2. I agree it's tough to really live by those principles in a city. Perhaps it's a question of moderation. Do the best you can with the resources you have. How about campaigning for a roof-top garden to grow organic veggies? I saw a video on it on CNN and they do it in NY city. It reduces stormwater run-off and they sell the organic stuff to local restaurants. If you do a search on the CNN website you can see the whole story.

  3. Great post - very inspiring. I often think about how I can help the environment with little steps in my day to day life. Max and I are big recyclers, I try to shop at the market down the street from my house twice a week, and we're both stingy with electricity and water. I'd like to do more, but sometimes it's overwhelming and as much as I love and support organic, I dont have the budget to eat it as much as I would like :(

  4. I know virtually nothing about organic foods, so this was quite an enjoyable read. I'm hungry!! :)

  5. I live in a small town that is FULL of farms all over the place. Whenever possible the hubs and I try to buy local and to stop in at the Farmers Market when the weather is nice. It's definitely important.

  6. Nothing good comes from thinking about your food.

  7. Like they say, the ocean is made out of drops of water.

  8. I definitely try to eat locally and stay away from prepackaged foods.

  9. The Many Colours of Happiness - Exactly, I definitely think just asking the question is important!

    Mil - Yeah, I know there are some very cool roof gardens in NYC

    Crystal - Yeah, sometimes organic is just way too expensive. but I guess then buying locally is the next best thing!

    Cafe Fashionista - Oh good! I am glad it was slightly educational.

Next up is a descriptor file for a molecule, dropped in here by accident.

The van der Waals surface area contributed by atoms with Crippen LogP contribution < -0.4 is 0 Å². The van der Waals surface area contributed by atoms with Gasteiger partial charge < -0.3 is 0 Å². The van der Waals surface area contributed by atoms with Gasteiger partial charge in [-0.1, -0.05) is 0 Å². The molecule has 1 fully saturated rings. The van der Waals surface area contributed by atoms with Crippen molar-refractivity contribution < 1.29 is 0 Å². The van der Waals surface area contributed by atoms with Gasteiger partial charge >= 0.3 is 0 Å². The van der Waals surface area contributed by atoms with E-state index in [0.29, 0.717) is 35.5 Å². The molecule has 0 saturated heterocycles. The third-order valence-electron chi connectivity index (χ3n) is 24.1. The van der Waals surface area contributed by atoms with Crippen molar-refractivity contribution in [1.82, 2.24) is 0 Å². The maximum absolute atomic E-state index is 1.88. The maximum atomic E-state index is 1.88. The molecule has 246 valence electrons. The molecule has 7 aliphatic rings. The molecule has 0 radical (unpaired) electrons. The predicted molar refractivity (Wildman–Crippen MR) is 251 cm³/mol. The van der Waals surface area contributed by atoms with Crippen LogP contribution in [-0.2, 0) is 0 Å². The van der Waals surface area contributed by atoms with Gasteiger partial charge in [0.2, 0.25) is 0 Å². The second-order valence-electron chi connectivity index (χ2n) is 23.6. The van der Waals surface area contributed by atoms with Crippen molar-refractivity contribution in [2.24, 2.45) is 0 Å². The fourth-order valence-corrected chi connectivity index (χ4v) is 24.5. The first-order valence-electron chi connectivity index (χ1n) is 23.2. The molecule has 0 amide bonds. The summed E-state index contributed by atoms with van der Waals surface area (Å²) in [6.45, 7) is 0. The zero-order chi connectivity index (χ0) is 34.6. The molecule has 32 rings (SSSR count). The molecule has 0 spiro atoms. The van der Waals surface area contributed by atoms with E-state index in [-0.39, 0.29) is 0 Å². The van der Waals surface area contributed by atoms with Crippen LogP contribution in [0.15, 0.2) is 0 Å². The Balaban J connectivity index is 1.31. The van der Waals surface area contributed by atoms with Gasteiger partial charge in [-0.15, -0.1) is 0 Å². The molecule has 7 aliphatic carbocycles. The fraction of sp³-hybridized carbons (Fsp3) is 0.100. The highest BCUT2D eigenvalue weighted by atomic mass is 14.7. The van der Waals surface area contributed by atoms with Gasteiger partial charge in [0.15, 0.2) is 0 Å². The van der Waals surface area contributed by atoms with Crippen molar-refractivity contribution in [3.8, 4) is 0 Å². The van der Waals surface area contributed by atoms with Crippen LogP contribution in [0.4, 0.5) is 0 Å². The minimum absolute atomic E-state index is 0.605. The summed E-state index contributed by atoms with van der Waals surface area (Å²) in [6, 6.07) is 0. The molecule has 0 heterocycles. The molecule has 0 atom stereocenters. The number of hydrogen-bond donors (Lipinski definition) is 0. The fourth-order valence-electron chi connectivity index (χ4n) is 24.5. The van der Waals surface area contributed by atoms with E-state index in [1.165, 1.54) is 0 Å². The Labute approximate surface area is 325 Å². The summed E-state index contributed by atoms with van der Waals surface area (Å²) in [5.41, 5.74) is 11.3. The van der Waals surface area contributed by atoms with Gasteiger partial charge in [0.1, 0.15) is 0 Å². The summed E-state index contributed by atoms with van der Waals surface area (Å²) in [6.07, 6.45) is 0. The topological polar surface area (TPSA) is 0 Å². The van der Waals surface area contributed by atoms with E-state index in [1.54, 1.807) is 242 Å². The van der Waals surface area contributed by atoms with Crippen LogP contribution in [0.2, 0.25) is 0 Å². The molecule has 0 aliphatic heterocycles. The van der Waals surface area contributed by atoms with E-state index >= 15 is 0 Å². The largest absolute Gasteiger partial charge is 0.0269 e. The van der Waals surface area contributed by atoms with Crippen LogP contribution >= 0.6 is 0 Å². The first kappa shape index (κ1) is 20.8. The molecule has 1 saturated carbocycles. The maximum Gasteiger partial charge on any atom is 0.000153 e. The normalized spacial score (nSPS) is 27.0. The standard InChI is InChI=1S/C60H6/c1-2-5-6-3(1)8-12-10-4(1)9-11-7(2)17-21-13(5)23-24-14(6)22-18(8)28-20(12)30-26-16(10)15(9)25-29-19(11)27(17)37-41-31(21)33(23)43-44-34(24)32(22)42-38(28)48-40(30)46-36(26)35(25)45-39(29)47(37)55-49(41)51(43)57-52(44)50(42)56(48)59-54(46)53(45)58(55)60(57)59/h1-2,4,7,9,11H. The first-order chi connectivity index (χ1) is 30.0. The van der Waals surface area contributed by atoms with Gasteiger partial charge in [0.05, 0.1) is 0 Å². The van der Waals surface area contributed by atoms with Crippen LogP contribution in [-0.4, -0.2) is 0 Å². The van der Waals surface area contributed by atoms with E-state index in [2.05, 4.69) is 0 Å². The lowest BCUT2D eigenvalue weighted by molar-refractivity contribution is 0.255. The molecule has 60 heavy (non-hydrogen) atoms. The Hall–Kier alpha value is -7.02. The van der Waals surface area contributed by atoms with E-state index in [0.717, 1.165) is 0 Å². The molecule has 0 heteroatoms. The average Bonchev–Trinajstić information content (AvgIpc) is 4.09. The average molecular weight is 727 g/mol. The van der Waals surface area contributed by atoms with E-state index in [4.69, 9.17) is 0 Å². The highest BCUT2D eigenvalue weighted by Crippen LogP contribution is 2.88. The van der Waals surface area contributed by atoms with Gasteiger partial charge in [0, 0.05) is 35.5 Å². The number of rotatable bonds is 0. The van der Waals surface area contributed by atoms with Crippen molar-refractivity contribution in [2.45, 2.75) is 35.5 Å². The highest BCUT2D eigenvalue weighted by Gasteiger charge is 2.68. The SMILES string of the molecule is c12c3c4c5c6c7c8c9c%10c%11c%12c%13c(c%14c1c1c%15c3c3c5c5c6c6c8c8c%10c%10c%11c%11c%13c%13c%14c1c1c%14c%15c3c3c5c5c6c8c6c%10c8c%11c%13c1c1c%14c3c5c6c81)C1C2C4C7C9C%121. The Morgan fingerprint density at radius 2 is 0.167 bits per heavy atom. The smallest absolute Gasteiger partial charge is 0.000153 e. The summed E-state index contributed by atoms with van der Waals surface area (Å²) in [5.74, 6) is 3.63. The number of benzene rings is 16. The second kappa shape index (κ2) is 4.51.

Krysten - Good for you! There are so may people growing super yummy veggies, sometimes it can be hard to tap into the network - sounds like you're tapped in though!

    Susan - Hah.

    tattytiara - yes indeed!

    Victoria - Good for you!!

  10. This is such an important issue and yet I feel like I don't know enough about it. I want to eat better, but shopping at Whole Foods is so expensive. I can barely afford groceries at the local supermarket sometimes. *sigh*

  11. I totally agree with you, darling. Its really important to watch out what we buy and eat. I always try to get all the organic products as I find them much better for my family. Happy Monday, darling

  12. I was helping my mum pick out seeds last night and I thought of you and this post :) Also, can't wait to SEE what your first step looks like!

  13. Teacher Girl - It can be REALLY expensive.

    Diana - I find it amazing how much we've forgotten where our food comes from.

    Anne - soon! Soon!

  14. I grew up just like you, and the first time I had to buy vegetables .. VEGETABLES ... I about wet myself.
    They are talking about allowing GM salmon into the market, which means a whole slew of other messes.

    Go to Tasmania - I'm going to the further reaches of the peninsula here; to grow my own food, live my life free of GM food, and live responsibly.
    Strange how it's come to that.